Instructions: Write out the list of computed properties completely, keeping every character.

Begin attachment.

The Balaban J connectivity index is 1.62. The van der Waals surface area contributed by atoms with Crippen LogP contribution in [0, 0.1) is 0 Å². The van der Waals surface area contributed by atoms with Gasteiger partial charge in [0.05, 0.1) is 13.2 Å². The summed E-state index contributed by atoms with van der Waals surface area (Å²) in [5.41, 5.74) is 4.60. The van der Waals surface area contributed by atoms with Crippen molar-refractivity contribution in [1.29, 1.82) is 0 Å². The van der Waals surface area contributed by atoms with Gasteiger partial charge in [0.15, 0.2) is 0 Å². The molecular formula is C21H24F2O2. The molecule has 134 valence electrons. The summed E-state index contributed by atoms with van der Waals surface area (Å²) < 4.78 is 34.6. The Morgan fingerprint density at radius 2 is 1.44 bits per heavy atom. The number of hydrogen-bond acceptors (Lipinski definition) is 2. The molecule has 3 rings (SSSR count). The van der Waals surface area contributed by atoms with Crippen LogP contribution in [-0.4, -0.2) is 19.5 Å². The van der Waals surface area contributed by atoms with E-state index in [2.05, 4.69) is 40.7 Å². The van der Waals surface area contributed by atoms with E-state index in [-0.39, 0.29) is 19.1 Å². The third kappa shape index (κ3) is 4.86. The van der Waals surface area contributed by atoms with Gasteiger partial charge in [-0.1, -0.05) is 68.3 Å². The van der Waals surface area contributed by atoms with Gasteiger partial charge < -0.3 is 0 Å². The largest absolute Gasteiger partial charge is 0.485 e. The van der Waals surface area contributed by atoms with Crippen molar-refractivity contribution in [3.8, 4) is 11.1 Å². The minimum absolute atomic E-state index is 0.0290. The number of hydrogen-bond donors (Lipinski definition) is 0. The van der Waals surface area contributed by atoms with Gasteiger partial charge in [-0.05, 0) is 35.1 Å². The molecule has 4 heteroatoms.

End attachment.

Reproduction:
The Balaban J connectivity index is 1.62. The van der Waals surface area contributed by atoms with Crippen LogP contribution in [0, 0.1) is 0 Å². The van der Waals surface area contributed by atoms with Gasteiger partial charge in [0.05, 0.1) is 13.2 Å². The summed E-state index contributed by atoms with van der Waals surface area (Å²) in [5.41, 5.74) is 4.60. The van der Waals surface area contributed by atoms with Crippen molar-refractivity contribution in [1.29, 1.82) is 0 Å². The van der Waals surface area contributed by atoms with Gasteiger partial charge in [0.15, 0.2) is 0 Å². The molecular formula is C21H24F2O2. The molecule has 134 valence electrons. The summed E-state index contributed by atoms with van der Waals surface area (Å²) < 4.78 is 34.6. The Morgan fingerprint density at radius 2 is 1.44 bits per heavy atom. The number of hydrogen-bond acceptors (Lipinski definition) is 2. The molecule has 3 rings (SSSR count). The van der Waals surface area contributed by atoms with Crippen LogP contribution in [-0.4, -0.2) is 19.5 Å². The van der Waals surface area contributed by atoms with E-state index in [2.05, 4.69) is 40.7 Å². The van der Waals surface area contributed by atoms with E-state index in [-0.39, 0.29) is 19.1 Å². The third kappa shape index (κ3) is 4.86. The van der Waals surface area contributed by atoms with Gasteiger partial charge in [-0.1, -0.05) is 68.3 Å². The van der Waals surface area contributed by atoms with Gasteiger partial charge < -0.3 is 0 Å². The largest absolute Gasteiger partial charge is 0.485 e. The van der Waals surface area contributed by atoms with Crippen molar-refractivity contribution in [3.8, 4) is 11.1 Å². The minimum absolute atomic E-state index is 0.0290. The number of hydrogen-bond donors (Lipinski definition) is 0. The van der Waals surface area contributed by atoms with Gasteiger partial charge in [-0.05, 0) is 35.1 Å². The molecule has 4 heteroatoms.